“Of course, we strive for democracy and we understand the importance of freedom of the press but for practicality, we don’t know how to develop it yet. We still have some deficiency because for 50 years, [the military rule stunted] our development. Maybe if we can set up our own administration, we will try but at the same time, now we have many friends in the media and we will have to help them.”
Be it in courts, parliament or newsrooms, the capacity gap in Myanmar is yawning. Fearing student-organized protests especially after the 1988 uprising, the old junta gutted down the education system. Kyaw Zwa Moe said the former generals imprisoned the country’s best minds.
In prison, he first learned journalism by smuggling books and copies of Time and Newsweek. “Sometimes, I get just one sheet of paper and I just kept reading it again and again until it was worn out.”
“Many intelligent people, educated people and the young students from the universities were detained. Prison is the place where they met and discussed and came out to become leaders of the country. That’s why we call it the university of life.”
Despite the obstacles, journalists see that they have a role to play in the transition process.
The press council scored some gains in the media debate, with the Upper House of parliament approving some of their amendments in the printing bill. The measure goes back to the Lower House before parliament makes a final decision.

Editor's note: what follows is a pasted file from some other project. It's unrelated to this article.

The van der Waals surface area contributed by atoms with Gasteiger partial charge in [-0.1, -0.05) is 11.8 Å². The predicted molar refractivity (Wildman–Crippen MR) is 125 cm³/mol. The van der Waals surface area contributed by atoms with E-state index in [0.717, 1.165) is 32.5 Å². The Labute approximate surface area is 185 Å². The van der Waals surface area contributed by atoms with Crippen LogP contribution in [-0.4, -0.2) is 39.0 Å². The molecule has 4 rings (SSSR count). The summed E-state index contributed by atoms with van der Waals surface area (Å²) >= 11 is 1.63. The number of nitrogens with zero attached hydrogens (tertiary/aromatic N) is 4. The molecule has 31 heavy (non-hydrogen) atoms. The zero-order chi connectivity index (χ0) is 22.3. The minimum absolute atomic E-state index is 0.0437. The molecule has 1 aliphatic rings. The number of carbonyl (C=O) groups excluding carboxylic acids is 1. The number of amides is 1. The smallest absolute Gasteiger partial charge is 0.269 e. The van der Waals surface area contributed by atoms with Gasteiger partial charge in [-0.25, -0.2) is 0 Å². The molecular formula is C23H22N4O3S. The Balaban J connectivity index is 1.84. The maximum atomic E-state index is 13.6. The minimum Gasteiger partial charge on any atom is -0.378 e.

The council’s Kyaw Min Swe said, “If we can explain well, they can understand that we are not doing this for our sake. If we convince all sectors that we are doing this for the sake of the people and the nation, even if they are different parties, they will accept. I have optimism for the future.”
UNESCO’s Tuazon sees the journalists’ response to the debate as a step forward. “Press freedom is improving. In this divisive issue, you see media is no longer timid and it’s able to express its views, contrary views in fact. This is a healthy sign.”
Yet for Kyaw Zwa Moe, the fate of the media and political change in his country is uncertain. Much like the construction work near his office building in downtown Yangon and the rest of the city, reforms are still unfinished.
He knows that the struggle he started as a teenage activist, political prisoner, exiled journalist, and now editor in his own country is also far from over.
“We have to combine the mental, physical and intellectual power to move this country, to keep moving this country. It is a very important, critical moment for us. To predict what will happen in this country is premature.” – Rappler.com
This story was written under the Southeast Asian Press Alliance Annual Journalism Fellowship (SAF) Program 2013. Rappler multimedia reporter Ayee Macaraig is one of the 6 fellows of the program.